He has called for shutting down mosques, which he said are being used to radicalize terrorists.
Paul called Rubio’s plan a “wrong idea. ... If you want to defend the country, it begins with border security."
NSA, bulk data collection
A Libertarian, Paul has been one of the most vocal opponents of the National Security Agency's bulk data phone collection program, a program that Rubio supports.
"When I’m president, we are going to rebuild our intelligence capabilities. And they’re going to tell us where the terrorists are. And a rebuilt U.S. military is going to destroy these terrorists," Rubio said.
Paul sought to rebut the statement, saying, "The bulk collection of your phone data, the invasion of your privacy did not stop one terrorist attack. I don’t think you have to give up your liberty for a false sense of security."
New Jersey Governor Chris Christie, who shared a personal tale from the 2001 terror attacks in New York, again voiced his support for the NSA's collection program.
Bush, whose brother former President George W. Bush involved the U.S. in wars in Iraq and Afghanistan, called for establishing a no-fly zone in Syria as well as creating safe zones for dealing with refugees from the conflict.
WATCH: Talking about the 'elephant not in the room'
Ohio Governor John Kasich said to win the battle against IS would require a coalition of allies in the Arab world as well as Europe, a coalition similar to one the U.S. established "when we went to the first Gulf War."
Retired neurosurgeon Ben Carson, who has seen his popularity among potential Republican voters slip in recent polls, was asked a general foreign policy question -- what would he do, if elected president, if Russian forces invaded NATO ally Estonia?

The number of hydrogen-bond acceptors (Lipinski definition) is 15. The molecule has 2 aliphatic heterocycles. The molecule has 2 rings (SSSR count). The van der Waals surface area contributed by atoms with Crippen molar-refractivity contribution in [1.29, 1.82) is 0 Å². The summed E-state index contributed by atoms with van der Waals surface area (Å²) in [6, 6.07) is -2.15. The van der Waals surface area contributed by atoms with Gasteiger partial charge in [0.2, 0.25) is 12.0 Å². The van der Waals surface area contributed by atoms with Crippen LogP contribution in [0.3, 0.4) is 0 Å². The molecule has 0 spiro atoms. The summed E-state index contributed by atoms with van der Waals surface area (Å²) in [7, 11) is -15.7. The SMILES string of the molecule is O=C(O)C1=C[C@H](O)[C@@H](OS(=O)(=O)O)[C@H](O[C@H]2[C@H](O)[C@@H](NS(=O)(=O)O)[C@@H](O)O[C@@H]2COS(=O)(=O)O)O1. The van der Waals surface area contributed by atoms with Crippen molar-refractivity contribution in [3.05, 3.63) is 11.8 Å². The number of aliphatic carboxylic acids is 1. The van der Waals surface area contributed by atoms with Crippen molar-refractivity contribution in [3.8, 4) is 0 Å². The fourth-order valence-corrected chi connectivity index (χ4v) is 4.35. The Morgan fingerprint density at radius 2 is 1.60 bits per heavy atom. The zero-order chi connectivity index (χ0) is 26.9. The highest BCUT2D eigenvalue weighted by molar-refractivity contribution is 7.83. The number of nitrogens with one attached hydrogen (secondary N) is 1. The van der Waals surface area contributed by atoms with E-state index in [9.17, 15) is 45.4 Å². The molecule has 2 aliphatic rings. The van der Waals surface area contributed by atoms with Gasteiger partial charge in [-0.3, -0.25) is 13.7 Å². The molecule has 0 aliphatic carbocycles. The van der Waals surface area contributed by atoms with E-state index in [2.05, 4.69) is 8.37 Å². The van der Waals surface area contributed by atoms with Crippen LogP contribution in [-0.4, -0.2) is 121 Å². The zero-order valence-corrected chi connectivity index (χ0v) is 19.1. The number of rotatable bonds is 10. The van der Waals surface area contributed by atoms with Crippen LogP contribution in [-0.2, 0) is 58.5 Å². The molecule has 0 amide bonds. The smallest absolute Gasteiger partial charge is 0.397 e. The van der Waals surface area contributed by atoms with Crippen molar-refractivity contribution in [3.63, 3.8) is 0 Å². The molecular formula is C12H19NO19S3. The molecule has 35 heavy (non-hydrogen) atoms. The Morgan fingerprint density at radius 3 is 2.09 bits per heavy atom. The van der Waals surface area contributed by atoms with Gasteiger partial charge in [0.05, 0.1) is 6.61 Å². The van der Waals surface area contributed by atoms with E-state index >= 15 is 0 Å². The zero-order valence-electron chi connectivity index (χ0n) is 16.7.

"Look, first of all, I recognize that Vladimir Putin is an opportunist and he’s a bully, and we have to face him down ... face him down in that whole region, the whole Baltic region," Carson said. "I think we need to put in some armored brigades there. ... We need to be doing military exercises if not only Estonia but Latvia and Lithuania. They’re terrified by the saber rattling. I think we ought to put in our missile defense system."
He also referenced the conflict in Ukraine, where pro-Russian forces control territory in the east and where Russia annexed Crimea in 2015, suggesting the U.S. should arm Kyiv forces.
Because of the large number of candidates — 11 — host Fox News split the debates in Des Moines, Iowa, between the seven candidates leading polls and the four bringing up the rear.
Earlier Thursday, former Pennsylvania Senator Rick Santorum, former business executive Carly Fiorina, former Arkansas Governor Mike Huckabee and former Virginia Governor Jim Gilmore participated in the "undercard" debate.
At the start of the main debate, several of the candidates chided Trump for missing the debate after Kelly offered them the opportunity to address “the elephant not in the room.”
Trump boycotted Thursday's debate after FOX News refused to prevent anchor Kelly from moderating the event. The billionaire developer has been feuding with Kelly since an August debate where she asked him about slurs he has made over the years about women.
Trump held a separate event at Drake University for U.S. veterans that coincided with the GOP debate. He said he decided not to appear “out of respect for myself. ... I wanted to be at the debate tonight, but you have to stick up for what’s right."
He told the crowd gathered at his rally: "When you're treated badly, you have to stick up for your rights," adding that "we have to stick up for our country if we're being mistreated."
Trump said his foundation already has raised $5 million for America’s vets. He said he's putting up $1 million of his own money, and that many of his wealthy friends are giving large contributions as well.
Huckabee and Santorum showed up at the Trump event. Each was invited by Trump to speak briefly.